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      I strongly agree with all of the above. I have developed an intense, burning hatred for people who submit ReDoS “vulns” with claimed CVSS scores >6 for libraries that do things like print colour codes to the terminal. The 7.5 score on the vuln linked to in that article is ludicrous: I have seen unauthenticated RCE bugs get lower scores than that!

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        with claimed CVSS scores >6 for libraries

        I really wish something like CWSS came along to help with these sorts of things, or really anything else. From personal experience scoring findings in hundreds of reports, I’ve always found CVSS is really easy to conflate along impact, when the likelihood of something being actually exploited is low. Honestly, the only real thing I’ve liked out of CVSS is the Attacker Position, although I’ve found that many people struggle to understand Adjacent versus Network.

        Really, something that takes:

        • likelihood of discovery (where the system sits, what information is needed, &c)
        • likelihood of exploitation (what factors go into actually exploiting the discovered vulnerability, what mitigating controls would dissuade someone from doing so)
        • system impact vs business impact
        • in a way that can describe libraries, systems, &c

        would be a huge improvement over the status quo.

        And I say all of this as someone who has reported ReDoS to clients, mostly as a “hey did you really intend to expose…” Low/Note finding.

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      I love everything about this article, including:

      • The incidental swipes at the breathless “URGENT CRITICAL SUPPLY CHAIN ATTACK UNDERWAY MILLIONS OF SYSTEMS AT RISK” articles that just boil down to “we found a couple typosquatting packages, reported them, and the package index removed them”.
      • The side-eye at “beg bounties”, which are more prevalent than most people realize (the automated scanning tool you spent a total of five minutes learning to use in order to be a “Certified Ethical Hacker” defaults to alerting on a lot of stuff that doesn’t actually matter, and won’t get you huge bounty payout).
      • The ludicrousness of CVSS scores. The wheel “vulnerability” is a great example that I’m going to steal for future rants. For those unfamiliar: wheel is the reference implementation of the builder for Python’s .whl package format. If you are exposing that to arbitrary input from third parties in an exploitable way, you have problems that will not be solved by slightly improving one of the regexes used on the input arguments.
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      Kinda agree with where the author comes from, but not the practical result. Specifically:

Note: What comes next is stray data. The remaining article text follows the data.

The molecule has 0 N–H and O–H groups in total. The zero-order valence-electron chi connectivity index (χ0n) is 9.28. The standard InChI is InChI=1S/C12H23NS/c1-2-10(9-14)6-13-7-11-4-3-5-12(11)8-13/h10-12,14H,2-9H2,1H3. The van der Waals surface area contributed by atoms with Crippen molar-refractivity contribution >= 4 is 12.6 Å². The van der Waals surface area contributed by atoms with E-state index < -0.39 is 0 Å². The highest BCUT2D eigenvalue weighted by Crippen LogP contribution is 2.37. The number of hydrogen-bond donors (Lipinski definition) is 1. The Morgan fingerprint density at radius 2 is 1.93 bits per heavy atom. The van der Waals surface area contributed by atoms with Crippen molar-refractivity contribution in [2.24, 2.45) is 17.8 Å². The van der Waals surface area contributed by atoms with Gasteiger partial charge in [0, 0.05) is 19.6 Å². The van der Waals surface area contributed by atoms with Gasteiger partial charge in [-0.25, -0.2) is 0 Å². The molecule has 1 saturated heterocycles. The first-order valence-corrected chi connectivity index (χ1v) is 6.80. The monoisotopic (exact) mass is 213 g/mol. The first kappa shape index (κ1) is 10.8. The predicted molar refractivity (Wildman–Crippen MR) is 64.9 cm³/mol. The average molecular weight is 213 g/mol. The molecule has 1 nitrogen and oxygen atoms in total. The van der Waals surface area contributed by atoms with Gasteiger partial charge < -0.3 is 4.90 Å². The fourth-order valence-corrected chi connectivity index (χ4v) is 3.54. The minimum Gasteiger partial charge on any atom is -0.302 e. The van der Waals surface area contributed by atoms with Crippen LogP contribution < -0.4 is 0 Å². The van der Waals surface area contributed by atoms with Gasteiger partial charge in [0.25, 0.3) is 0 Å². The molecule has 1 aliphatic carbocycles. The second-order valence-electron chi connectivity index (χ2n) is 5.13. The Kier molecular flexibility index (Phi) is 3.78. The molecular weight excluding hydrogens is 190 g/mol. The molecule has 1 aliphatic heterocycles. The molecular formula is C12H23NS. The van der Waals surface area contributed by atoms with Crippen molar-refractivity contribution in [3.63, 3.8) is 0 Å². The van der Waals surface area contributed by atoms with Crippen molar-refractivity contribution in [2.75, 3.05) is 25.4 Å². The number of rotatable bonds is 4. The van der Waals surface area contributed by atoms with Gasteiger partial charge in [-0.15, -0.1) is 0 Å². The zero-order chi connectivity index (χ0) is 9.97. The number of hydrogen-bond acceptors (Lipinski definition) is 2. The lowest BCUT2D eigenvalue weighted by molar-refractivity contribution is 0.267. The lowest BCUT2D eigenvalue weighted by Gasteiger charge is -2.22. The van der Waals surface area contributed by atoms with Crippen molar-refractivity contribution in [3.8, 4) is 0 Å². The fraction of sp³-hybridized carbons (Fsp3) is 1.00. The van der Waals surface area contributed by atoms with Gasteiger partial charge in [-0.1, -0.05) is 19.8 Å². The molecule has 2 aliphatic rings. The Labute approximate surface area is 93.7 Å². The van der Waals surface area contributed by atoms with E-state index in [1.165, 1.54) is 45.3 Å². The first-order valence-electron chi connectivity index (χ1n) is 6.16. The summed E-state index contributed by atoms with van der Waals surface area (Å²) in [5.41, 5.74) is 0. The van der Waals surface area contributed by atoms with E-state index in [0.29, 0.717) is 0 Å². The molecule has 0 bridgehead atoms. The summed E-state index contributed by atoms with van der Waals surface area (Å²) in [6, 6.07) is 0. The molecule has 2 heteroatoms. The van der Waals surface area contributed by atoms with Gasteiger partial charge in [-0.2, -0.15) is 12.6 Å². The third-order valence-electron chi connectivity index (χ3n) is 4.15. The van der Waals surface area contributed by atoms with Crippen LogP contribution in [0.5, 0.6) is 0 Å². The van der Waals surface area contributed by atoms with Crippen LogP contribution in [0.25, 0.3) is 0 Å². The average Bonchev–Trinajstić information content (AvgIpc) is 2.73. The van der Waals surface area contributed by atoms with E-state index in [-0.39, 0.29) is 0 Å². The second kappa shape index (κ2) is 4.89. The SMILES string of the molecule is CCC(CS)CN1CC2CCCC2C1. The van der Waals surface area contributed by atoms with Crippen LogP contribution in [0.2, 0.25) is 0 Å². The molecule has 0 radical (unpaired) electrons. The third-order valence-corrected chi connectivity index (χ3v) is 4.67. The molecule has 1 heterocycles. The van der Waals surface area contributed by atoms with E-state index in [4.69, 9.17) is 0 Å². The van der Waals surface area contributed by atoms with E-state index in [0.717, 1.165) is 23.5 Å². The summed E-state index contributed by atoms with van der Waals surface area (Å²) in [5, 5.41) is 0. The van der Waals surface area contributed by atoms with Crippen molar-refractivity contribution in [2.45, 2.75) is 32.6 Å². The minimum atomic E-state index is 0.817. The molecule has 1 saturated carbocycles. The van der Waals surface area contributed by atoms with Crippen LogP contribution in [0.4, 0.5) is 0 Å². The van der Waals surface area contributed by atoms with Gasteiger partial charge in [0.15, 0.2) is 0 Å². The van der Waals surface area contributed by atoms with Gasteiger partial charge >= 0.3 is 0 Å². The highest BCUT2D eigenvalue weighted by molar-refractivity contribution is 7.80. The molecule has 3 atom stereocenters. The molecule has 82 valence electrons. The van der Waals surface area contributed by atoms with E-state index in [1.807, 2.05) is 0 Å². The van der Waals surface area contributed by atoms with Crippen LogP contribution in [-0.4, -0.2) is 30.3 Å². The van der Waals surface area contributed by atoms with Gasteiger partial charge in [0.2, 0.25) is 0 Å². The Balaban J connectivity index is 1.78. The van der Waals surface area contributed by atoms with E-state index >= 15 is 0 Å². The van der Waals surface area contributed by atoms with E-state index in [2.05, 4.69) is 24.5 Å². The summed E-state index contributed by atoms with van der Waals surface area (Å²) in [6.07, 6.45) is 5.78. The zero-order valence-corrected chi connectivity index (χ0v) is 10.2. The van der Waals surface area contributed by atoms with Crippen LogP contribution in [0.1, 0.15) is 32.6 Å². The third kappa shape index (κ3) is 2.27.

Except, of course, that no attacker bothers to do this: it’s simpler, easier, and just as effective to perform a DoS the “good old fashioned” way.

      That’s just not true for services that have $$$ reasons to care about availability. For “good old fashioned” DoS, I just wake up in the morning and read a notification from my DDoS shield provider about how many Gbps of traffic they blackholed at night. It happens every week. For ReDoS, you could effectively kill the site for hours with your mobile phone on 2G. (Or less than hours - depending on how easy it is to deploy the fix)

      And yeah, it’s all context specific and many services won’t care. But the quoted fragment is just not true. It probably falls under the old “your threat model is not my threat model” idea.

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      There are regex libraries that avoid some of these regex DOS issues. Of course it comes with limitations: no support for backreferences in regex itself (\1, etc.), but for the vast majority of applications that would be an acceptable limitation.(I’m not sure whether matching with backreferences is even doable in linear time in the general case, but it is certainly not trivial, and I haven’t seen any major regex library implement it efficiently).

      Fixing this “vulnerability” in each application doesn’t seem right, a better way to fix this is at the foundations level: almost all libcs (except OpenBSD’s) would be vulnerable to this, however a better regex engine would avoid the problem, e.g.

      (Or their python bindings: https://pypi.org/project/tre/ and https://pypi.org/project/re2/)

      There is a good series of articles describing regex matching, and how to get actual linear time matching (although some care needs to be taken during the compilation of the regex itself to avoid exponential blowup, a combination of a NFA/DFA as in Google’s re2 achieves a good performance balance while still retaining linear time matching): https://swtch.com/~rsc/regexp/